In 2001 she formed indie label Daptone Records, jump started a new band–the Dap-Kings–and the rest is history.  Their eccentric and pure soul sound ignited eardrums and defied calm feet. They tapped into a musical plane that took the listener back to the sounds of the 1960s without imitation or sounding stale. Their  seven studio albums were wildly popular among the underground and mainstream alike, selling out at record stores and earning Jones a Grammy nomination in 2014 along with some minor cameo roles in tv and film. The band was cooking so hot, Amy Winehouse used the Dap-Kings as her backing band for her breakthrough album Back To Black and accompanying tour.


Anyone lucky enough to have seen can attest that even at sold-out shows there were plenty of empty seats because everyone had to dance when the Dap-Kings started. Jones would grace the stage with a presence that commanded respect; a lady’s elegance with a fiery woman’s passion. And when she sang—hot damn–it could bring a smile to every face and a tear to every eye. When I heard she finally succumbed to her three year battle with pancreatic  cancer in November 2016, there was a core group of us who called one another to share the news and relive the couple of shows we were blessed enough to catch.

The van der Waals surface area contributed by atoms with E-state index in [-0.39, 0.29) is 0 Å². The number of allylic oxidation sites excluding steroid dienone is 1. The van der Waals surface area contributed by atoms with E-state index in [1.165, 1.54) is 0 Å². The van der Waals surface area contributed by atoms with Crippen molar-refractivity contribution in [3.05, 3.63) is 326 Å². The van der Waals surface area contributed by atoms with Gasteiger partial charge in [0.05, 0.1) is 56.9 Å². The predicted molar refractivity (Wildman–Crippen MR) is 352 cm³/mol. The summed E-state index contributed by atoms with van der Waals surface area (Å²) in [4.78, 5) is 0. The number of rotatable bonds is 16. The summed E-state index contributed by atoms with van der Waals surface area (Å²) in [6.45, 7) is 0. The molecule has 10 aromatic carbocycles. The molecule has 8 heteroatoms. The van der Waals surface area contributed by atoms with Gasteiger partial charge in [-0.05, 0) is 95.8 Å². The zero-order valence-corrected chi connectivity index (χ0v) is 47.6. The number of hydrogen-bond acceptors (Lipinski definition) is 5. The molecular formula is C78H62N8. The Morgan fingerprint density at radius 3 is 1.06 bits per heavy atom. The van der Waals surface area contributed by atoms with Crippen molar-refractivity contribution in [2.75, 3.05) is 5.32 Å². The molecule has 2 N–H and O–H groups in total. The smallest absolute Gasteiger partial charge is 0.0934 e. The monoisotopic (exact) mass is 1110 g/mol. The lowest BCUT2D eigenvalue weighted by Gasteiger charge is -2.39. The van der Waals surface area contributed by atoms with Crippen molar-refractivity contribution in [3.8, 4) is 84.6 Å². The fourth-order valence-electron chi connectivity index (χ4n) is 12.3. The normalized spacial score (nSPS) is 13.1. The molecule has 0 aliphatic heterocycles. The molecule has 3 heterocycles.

Yet, it seems that even in death, Jones is a force to be reckoned with. To mark her one year passing, Daptone Records released her final, full-length studio recording with the Dap-Kings,  Soul of a Woman. Much like Bowie’s last album (although he technically was alive when he released it only to pass days later), Soul resounds like a powerful posthumous letter to her listeners filled with love and bittersweet joy. Songs like “Pass My By” and “Girl!(You’ve Got to Forgive Him) are classic Jones and the Dap-Kings, while the final track, “Call On God”–featuring Jones’ Brooklyn church choir–is a touching good-bye to friends, fans and loved ones.